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iHealthScreen receives US patent for iPredict glaucoma detection model

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The United States Patent and Trademark Office (USPTO) has awarded iHealthScreen Inc. the full U.S.  patent for its iPredict glaucoma detection model.

Let’s start with iHealthScreen.

Launched in 2015, iHealthScreen is developing novel, innovative software for eye- and systemic-disease screening and prediction services.

Ophthalmic focus: The company is targeting retinal image grading and early-stage screening and diagnosis of ocular diseases such as age-related macular degeneration (AMD), glaucoma, and diabetic retinopathy (DR).

Now the iPredict system.

The screening system was initially designed to provide fully automated screening for AMD via retinal imaging for instant results in a clinical setting.

For testing: High-resolution images of the eye with a color fundus camera are captured and submitted to the iPredict system; screening results are available via a fully automated report in under 1 minute.

According to the company, the entire test can be completed within 5 minutes.

What happens if disease is detected?

If the system detects a referable disease, the report provides an ophthalmologist visit recommendation for treatment; if no disease is detected, a 1-year follow-up visit is recommended.

And its clinical status?

The iPredict was granted CE certification in 2021 for the detection of mild and non-proliferative DR, diabetic macular edema (DME), and glaucoma suspects based on abnormal optic discs and in patients over the age of 50 for AMD.

On the global front: The system was approved in 2022 by the Australian Health Therapeutics Goods Administration (FDA equivalent).

Didn’t the company seek FDA clearance as well?

It did! Back in May 2023, iHealthScreen submitted an application for 510(k) clearance to the FDA for the system for AMD—making it the first company to seek FDA clearance in AMD screening.

See our coverage here.

Now talk about this new patent.

Officially awarded on March 26, 2024, the full U.S. patent for glaucoma detection (#11,941,809 B1) is titled “Glaucoma Detection and Early Diagnosis By Combined Machine Learning Based Risk Score Generation and Feature Optimization.”What it covers: for the iPredict to provide “a fully automated detection report for glaucoma, which can be implemented in the primary care settings for screening and detection of early-stage glaucoma,” according to the company.

iHealthScreen notes that such glaucoma detection has an overall accuracy of 94.3%.

And is this its first patent?

Nope! In 2022, the company was awarded the “Late AMD Screening and Prediction Model” patent for AMD, making it the first to have two U.S. patents for AMD and glaucoma screening/prediction.

Prior to these, the company was granted two patent applications by the USPTO:

  • Patent #US11416987B2: Image-based screening system for prediction of individuals at risk of late age-related macular degeneration (AMD)
    • Published: 2022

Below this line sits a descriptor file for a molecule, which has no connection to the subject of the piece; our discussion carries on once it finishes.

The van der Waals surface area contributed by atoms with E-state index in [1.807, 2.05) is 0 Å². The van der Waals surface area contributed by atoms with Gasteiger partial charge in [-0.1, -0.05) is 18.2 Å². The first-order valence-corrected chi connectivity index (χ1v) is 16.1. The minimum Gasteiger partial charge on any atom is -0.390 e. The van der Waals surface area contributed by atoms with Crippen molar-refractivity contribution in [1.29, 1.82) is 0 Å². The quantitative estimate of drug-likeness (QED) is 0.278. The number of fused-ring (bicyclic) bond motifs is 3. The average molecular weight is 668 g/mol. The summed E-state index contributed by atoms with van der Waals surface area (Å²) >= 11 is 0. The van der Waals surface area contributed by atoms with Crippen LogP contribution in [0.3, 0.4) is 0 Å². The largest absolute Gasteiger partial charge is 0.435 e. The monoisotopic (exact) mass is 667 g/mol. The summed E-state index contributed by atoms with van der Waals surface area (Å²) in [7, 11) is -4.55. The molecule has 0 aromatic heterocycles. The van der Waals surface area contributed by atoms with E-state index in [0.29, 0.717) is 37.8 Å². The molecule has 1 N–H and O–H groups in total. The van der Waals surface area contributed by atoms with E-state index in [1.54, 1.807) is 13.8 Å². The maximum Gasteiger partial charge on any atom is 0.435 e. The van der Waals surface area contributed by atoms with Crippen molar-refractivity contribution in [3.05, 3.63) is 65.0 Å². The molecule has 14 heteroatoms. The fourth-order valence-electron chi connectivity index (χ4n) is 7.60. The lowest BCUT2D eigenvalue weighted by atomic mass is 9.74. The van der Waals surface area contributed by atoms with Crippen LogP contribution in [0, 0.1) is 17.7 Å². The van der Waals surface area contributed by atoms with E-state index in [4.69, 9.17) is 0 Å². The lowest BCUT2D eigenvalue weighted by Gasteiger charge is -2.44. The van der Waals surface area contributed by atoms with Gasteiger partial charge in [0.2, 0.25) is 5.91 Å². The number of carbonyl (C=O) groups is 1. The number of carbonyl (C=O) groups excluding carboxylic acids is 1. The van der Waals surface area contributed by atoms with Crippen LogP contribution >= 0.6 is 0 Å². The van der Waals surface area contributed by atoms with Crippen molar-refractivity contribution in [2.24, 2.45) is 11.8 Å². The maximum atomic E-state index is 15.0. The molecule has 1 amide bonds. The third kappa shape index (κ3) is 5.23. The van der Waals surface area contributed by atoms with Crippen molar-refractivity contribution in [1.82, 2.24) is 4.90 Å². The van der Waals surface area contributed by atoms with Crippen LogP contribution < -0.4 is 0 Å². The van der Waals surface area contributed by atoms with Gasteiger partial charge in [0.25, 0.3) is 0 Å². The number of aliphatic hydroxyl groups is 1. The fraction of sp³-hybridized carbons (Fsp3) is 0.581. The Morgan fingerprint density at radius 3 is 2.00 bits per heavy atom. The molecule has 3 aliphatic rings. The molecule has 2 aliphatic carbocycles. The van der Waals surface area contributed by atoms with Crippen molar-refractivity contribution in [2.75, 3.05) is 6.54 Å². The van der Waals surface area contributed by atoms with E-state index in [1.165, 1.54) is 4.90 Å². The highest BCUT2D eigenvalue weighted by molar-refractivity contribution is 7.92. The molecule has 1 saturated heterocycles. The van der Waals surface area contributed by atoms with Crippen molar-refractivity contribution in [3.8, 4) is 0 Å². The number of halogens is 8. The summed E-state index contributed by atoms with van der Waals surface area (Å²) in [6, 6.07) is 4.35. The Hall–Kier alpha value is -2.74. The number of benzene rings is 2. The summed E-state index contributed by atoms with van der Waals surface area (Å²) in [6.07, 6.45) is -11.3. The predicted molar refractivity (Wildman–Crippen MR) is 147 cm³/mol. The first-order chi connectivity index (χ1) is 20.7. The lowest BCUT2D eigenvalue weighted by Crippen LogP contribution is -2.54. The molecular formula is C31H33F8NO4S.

• Patent#US20190014982A1: Automated blood vessel feature detection and quantification for retinal image grading and disease screening
    • Published: 2019 (status is currently “abandoned”)

So … is there any clinical data on the system?

A prospective trial (NCT05324189) evaluated the use of the screening system among the general population (n = 1,000; 18+ years of age) for accuracy, sensitivity, and specificity in early diagnosis for DR.

While the trial is slated to conclude in December 2024, results thus far have found that iPredict demonstrated 86.9% sensitivity and 94.1% specificity.

Anything else?

Yes! The iPredict is the subject of an upcoming presentation at the Association for Research in Vision and Ophthalmology (ARVO) 2024 annual meeting.

The poster session, titled Glaucoma Suspects Detection by Combined Machine Learning-Based Risk Score Generation and Feature Optimization is being presented by iHealthScreen CEO Alauddin Bhuiyan, PhD.

Its purpose: to asses the iPredict system for detecting early glaucoma suspects via retinal cup-disc ratio (CDR), disc hemorrhages, and peripapillary atrophy.

What are the findings?

Per the presentation’s abstract, the investigators found that:

  • For CDR classification:
    • The model categorized images into three classes with a weighted kappa of 0.785.
  • Disc hemorrhage detection achieved:
    • Accuracy of 93.13% (95% confidence interval [CI]: 91.35% to 94.64%), sensitivity of 71.53% (95% CI: 63.42% to 78.73%), and specificity of 96.87% (95% CI: 95.45% to 97.95%).
  • Peripapillary atrophy model exhibited:
    • Sensitivity of 93.18% (95% CI: 81.34% to 98.57%) and specificity of 97.67% (95% CI: 87.71% to 99.94%).

And overall?

The abstract noted that the combined model detected glaucoma with:

  • An accuracy of 94.3% (95% CI: 89.05% to 97.50%)
  • A sensitivity of 95.0% (95% CI: 83.08% to 99.39%)
  • A specificity of 94.0% (95% CI: 87.40% to 97.77%)

Conclusion: “The high accuracy and robustness of the individual models demonstrate the potential of this system in early glaucoma detection,” according to the abstract, “which could significantly impact public health by enabling timely interventions and prevention of glaucoma.”

Click here to search for and view this abstract.

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